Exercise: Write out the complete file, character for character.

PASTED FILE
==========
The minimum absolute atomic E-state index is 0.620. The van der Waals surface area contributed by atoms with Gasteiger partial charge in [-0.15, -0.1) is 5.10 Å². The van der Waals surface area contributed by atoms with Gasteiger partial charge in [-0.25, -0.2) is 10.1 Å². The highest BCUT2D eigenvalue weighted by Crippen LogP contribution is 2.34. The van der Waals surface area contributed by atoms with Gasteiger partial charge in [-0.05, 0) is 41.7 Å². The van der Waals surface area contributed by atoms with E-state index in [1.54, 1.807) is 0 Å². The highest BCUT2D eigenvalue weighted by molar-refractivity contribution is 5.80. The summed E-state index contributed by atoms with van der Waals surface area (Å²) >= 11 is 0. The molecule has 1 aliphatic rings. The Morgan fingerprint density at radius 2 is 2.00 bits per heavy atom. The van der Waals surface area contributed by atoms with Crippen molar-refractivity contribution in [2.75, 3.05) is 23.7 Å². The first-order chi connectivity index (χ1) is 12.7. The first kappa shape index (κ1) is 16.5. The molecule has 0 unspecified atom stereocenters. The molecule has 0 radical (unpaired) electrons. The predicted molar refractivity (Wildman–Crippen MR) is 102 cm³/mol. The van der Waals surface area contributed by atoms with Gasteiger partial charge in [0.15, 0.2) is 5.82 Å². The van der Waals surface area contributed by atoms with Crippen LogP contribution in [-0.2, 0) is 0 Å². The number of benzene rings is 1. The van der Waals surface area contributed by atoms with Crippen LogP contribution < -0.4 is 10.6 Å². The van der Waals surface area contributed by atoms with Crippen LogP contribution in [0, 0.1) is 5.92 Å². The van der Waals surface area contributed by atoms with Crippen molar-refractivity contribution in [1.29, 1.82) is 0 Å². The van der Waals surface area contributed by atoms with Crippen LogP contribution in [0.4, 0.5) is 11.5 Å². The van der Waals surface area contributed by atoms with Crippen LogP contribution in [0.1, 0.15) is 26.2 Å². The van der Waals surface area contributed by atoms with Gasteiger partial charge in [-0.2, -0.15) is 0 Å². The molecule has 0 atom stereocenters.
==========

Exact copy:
The minimum absolute atomic E-state index is 0.620. The van der Waals surface area contributed by atoms with Gasteiger partial charge in [-0.15, -0.1) is 5.10 Å². The van der Waals surface area contributed by atoms with Gasteiger partial charge in [-0.25, -0.2) is 10.1 Å². The highest BCUT2D eigenvalue weighted by Crippen LogP contribution is 2.34. The van der Waals surface area contributed by atoms with Gasteiger partial charge in [-0.05, 0) is 41.7 Å². The van der Waals surface area contributed by atoms with E-state index in [1.54, 1.807) is 0 Å². The highest BCUT2D eigenvalue weighted by molar-refractivity contribution is 5.80. The summed E-state index contributed by atoms with van der Waals surface area (Å²) >= 11 is 0. The molecule has 1 aliphatic rings. The Morgan fingerprint density at radius 2 is 2.00 bits per heavy atom. The van der Waals surface area contributed by atoms with Crippen molar-refractivity contribution in [2.75, 3.05) is 23.7 Å². The first-order chi connectivity index (χ1) is 12.7. The first kappa shape index (κ1) is 16.5. The molecule has 0 unspecified atom stereocenters. The molecule has 0 radical (unpaired) electrons. The predicted molar refractivity (Wildman–Crippen MR) is 102 cm³/mol. The van der Waals surface area contributed by atoms with Gasteiger partial charge in [0.15, 0.2) is 5.82 Å². The van der Waals surface area contributed by atoms with Crippen LogP contribution in [-0.2, 0) is 0 Å². The number of benzene rings is 1. The van der Waals surface area contributed by atoms with Crippen LogP contribution < -0.4 is 10.6 Å². The van der Waals surface area contributed by atoms with Crippen LogP contribution in [0, 0.1) is 5.92 Å². The van der Waals surface area contributed by atoms with Crippen molar-refractivity contribution in [1.29, 1.82) is 0 Å². The van der Waals surface area contributed by atoms with Crippen LogP contribution in [0.4, 0.5) is 11.5 Å². The van der Waals surface area contributed by atoms with Crippen LogP contribution in [0.1, 0.15) is 26.2 Å². The van der Waals surface area contributed by atoms with Gasteiger partial charge in [-0.2, -0.15) is 0 Å². The molecule has 0 atom stereocenters.